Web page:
In 1885, Florida implemented poll taxes as a prerequisite for voting, which disproportionately disenfranchised Black Floridians.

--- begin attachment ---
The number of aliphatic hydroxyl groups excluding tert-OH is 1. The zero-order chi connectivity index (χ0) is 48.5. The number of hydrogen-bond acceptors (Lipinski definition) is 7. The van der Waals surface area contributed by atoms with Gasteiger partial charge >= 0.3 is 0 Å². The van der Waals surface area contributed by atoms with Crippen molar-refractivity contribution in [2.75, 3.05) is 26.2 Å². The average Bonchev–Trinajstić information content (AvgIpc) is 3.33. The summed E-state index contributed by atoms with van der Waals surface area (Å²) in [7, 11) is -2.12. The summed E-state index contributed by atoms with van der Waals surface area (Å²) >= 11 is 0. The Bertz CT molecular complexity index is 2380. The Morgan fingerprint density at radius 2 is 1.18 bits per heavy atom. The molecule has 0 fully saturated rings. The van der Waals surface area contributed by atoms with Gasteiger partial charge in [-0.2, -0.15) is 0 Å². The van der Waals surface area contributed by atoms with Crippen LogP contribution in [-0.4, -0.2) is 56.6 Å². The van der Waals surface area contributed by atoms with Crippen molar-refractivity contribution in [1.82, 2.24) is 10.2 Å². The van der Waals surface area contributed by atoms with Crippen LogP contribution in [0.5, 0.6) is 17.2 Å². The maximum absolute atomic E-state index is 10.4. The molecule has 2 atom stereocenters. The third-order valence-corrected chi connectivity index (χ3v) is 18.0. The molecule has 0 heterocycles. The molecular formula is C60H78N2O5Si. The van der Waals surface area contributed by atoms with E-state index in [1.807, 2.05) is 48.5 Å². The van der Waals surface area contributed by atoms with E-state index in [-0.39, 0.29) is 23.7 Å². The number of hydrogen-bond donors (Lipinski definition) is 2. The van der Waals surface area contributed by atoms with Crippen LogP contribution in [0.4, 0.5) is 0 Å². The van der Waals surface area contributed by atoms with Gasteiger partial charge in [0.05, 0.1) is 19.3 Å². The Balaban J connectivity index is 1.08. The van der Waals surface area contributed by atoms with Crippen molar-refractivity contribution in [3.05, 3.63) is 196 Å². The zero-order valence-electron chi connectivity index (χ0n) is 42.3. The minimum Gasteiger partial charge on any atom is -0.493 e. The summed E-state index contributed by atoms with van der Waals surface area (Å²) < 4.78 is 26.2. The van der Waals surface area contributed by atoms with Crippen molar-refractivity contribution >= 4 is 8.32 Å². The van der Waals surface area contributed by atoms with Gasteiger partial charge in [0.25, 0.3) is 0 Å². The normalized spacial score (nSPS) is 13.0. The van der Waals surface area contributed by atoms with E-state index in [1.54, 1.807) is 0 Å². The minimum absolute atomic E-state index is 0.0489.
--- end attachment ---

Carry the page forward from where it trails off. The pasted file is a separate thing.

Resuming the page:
Florida’s lawmakers, over the centuries, have meted out criminal fines as a “not yet” mechanism to strategically subvert systemic changes. When slavery was abolished, lawmakers were not yet willing to acknowledge and accept the rights of Black Floridians. Criminal fines offered them a legal way to say “not yet” to the full citizenship status of Black Floridians. Poll taxes were yet another barrier levied to keep the most economically oppressed Floridians, who were mostly Black, from exercising their rights to vote. Centuries later, barriers that suppress the votes of Black and other Floridians still exist. A recent iteration of this policy can be found in the state’s passage of a law that requires formerly incarcerated people to pay their court fines and fees before receiving back their right to vote.